Solitary Confinement Is Used to Break People :: by Monica Cosby
Originally printed in TruthOut
There are many names for solitary confinement. In the Illinois prisons where I was incarcerated, it was called "segregation," but most of the women called it "seg" or "jail." No matter the language, it is all solitary -- and it is torture.
Solitary confinement is being locked in a cell alone and segregated from the general population of the prison for 23 hours a day. More often than not, the allowed hour out does not happen. Meals are delivered through a slot in the door, which is kept locked except during the delivery of meals, mail and medication. Being in solitary means being handcuffed for transport to the shower or a visit.
Depending on where in the building the cell is, there may be a window. Often these windows are painted or clouded over, but some windows can be opened and occasionally there is a window that one can actually see through. No spontaneous phone calls are permitted, no matter the circumstances: Prescheduled calls from a lawyer are the only type of calls allowed.
Most people who've never been to prison do not understand what solitary means, or how it affects those who are isolated and their families. Far too many people buy into the myth that only the "worst of the worst" are placed there, but this just is not so.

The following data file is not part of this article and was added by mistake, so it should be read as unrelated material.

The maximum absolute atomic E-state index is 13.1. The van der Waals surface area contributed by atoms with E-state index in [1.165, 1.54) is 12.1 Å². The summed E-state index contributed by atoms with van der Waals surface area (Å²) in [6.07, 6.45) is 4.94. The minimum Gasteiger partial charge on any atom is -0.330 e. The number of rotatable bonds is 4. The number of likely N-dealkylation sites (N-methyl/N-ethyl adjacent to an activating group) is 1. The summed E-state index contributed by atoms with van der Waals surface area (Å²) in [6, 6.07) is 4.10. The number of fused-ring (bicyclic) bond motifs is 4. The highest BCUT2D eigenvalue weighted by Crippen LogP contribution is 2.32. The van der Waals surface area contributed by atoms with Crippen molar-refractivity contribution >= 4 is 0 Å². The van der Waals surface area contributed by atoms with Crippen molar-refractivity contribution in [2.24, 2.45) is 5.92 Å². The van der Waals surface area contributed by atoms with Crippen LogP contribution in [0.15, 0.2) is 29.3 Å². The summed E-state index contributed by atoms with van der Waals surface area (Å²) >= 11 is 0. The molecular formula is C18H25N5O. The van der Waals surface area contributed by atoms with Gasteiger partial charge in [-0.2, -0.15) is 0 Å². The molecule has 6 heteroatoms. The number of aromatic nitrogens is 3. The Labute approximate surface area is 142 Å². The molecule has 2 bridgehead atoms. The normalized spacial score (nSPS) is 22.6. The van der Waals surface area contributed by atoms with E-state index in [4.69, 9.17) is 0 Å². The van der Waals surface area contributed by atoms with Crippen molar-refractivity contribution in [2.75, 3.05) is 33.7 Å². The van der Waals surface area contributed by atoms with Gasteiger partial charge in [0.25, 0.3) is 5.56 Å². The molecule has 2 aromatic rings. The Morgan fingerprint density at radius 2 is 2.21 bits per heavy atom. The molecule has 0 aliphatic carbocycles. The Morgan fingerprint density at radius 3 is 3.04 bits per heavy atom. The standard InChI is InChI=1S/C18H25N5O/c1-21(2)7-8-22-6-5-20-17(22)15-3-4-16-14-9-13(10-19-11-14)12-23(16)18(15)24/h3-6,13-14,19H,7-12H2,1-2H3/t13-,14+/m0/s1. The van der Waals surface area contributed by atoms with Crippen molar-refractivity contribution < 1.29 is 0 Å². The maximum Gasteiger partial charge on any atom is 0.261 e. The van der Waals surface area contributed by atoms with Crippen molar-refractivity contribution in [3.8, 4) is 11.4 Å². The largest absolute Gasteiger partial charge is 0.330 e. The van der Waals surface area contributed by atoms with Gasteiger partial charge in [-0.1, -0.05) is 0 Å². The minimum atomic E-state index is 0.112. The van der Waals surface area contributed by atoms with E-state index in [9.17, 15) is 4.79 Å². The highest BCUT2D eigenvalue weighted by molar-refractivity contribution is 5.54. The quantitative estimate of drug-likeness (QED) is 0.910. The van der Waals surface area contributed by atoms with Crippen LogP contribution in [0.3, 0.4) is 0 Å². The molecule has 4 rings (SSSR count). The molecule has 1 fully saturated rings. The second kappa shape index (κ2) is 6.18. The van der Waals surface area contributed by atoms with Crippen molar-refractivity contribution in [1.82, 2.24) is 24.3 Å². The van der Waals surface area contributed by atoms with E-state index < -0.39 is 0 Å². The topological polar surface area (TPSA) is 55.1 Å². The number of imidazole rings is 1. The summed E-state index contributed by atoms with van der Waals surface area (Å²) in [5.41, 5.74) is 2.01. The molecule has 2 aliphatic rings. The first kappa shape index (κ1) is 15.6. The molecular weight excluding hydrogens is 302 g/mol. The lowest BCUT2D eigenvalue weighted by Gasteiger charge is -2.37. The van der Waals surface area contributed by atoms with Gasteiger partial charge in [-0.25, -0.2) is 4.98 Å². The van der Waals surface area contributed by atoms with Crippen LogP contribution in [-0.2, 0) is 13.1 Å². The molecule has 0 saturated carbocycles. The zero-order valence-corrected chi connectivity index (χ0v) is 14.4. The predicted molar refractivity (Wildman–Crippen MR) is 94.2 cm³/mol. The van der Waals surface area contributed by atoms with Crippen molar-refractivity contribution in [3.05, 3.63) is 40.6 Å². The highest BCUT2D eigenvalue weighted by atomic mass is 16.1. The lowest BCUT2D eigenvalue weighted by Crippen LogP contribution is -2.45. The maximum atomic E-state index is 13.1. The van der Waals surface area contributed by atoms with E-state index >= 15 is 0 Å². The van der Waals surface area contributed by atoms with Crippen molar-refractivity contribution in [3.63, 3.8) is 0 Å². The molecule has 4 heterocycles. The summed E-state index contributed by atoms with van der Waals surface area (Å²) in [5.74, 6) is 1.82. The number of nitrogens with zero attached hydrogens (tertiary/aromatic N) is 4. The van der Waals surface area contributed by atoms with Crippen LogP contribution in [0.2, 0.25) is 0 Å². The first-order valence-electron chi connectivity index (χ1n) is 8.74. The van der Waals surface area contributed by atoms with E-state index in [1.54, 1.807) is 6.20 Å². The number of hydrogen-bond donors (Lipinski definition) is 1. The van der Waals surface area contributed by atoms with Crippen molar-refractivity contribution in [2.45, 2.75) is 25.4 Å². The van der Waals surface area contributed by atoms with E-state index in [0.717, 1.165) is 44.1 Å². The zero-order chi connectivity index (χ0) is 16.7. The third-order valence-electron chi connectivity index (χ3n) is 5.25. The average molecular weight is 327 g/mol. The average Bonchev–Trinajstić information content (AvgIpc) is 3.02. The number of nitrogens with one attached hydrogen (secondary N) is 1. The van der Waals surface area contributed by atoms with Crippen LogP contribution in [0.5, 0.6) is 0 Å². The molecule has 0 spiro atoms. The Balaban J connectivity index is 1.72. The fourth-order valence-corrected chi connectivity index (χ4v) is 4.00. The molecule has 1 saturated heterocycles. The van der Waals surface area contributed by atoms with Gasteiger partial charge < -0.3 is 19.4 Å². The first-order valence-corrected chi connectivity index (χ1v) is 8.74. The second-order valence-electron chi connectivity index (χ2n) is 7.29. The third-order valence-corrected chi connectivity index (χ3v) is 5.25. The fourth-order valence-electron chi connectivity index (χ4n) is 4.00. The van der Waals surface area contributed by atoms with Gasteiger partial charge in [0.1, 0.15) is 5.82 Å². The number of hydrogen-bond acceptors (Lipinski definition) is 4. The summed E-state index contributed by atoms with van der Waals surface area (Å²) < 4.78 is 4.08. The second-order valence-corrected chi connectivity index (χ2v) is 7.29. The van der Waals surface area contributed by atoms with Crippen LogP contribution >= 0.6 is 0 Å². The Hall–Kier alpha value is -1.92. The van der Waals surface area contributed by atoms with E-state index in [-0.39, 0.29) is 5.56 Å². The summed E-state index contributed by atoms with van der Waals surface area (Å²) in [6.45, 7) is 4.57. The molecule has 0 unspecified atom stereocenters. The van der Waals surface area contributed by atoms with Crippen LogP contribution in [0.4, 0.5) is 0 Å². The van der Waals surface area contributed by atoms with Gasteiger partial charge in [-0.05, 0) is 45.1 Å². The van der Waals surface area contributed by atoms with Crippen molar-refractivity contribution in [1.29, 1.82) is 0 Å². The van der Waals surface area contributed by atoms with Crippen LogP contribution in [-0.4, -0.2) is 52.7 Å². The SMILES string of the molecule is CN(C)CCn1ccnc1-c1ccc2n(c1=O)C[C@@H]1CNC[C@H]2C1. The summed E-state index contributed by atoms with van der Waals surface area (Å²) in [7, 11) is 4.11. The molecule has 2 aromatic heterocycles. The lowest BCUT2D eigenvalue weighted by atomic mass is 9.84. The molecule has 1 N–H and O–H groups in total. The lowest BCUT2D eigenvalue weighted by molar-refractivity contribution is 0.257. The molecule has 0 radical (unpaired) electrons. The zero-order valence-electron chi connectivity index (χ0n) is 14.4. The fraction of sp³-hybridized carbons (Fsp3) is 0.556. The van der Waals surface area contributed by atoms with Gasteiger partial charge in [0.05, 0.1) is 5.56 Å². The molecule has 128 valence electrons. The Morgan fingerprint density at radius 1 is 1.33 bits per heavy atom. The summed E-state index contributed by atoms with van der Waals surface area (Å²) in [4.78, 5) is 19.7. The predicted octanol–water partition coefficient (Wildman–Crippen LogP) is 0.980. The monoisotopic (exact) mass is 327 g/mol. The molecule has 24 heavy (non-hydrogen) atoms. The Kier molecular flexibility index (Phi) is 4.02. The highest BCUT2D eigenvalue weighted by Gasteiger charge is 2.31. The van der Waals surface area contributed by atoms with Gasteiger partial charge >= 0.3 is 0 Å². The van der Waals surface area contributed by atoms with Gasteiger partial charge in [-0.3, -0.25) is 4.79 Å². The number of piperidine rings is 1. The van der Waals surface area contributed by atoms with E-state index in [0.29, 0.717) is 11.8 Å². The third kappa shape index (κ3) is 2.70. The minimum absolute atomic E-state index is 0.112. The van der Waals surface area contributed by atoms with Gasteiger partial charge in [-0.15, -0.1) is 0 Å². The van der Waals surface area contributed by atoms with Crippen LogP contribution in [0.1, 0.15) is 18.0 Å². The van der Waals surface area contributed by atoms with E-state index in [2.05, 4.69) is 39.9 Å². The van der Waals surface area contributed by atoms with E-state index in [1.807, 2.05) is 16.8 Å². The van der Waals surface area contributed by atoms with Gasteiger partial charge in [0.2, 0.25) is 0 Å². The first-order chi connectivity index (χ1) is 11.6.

Does Solitary Make Inmates More Likely To Reoffend - Frontline
by ANJALI TSUI Abrams Journalism Fellow,
As a teenager, Adam Brulotte relished the attention he received from getting into fights at parties. When he was 18 years old, he was arrested for burglary and aggravated assault after punching a man and breaking his jaw in seven places.
Brulotte arrived in Maine State Prison in 2012 to serve a two year sentence for violating his probation.
There, he was sent to solitary confinement for starting a riot on his cell block. During the approximately four months he spent in isolation, Brulotte cut himself, flooded his cell with toilet water and pushed feces under his door. Each incident earned him more time in solitary confinement.
Once he was released, Brulotte tried to find a sense of normalcy. He started dating, got a job at a local convenience store but soon ended up back in jail for driving without a license, an assault and failing to pay court fines.
“It leaves a scar on you that you won’t forget and you can’t heal … you get flashbacks and anxiety,” he said of solitary.
SOLITARY BY THE NUMBERS
April 18, 2017 / by Dan Nolan and Chris Amico :: Frontline
Solitary confinement goes by many names: restricted housing, segregation, isolation. Prisoners are separated from the general population, held in their cells for 22 to 24 hours a day, for at least 15 consecutive days.
In every state and nearly every prison, solitary is used to punish, to prevent, and sometimes for prisoners’ own protection.
There is a growing consensus among policymakers, corrections officials and criminal justice experts that it’s overused, and that it can do more harm than good. More than 30 states are now attempting solitary reforms.
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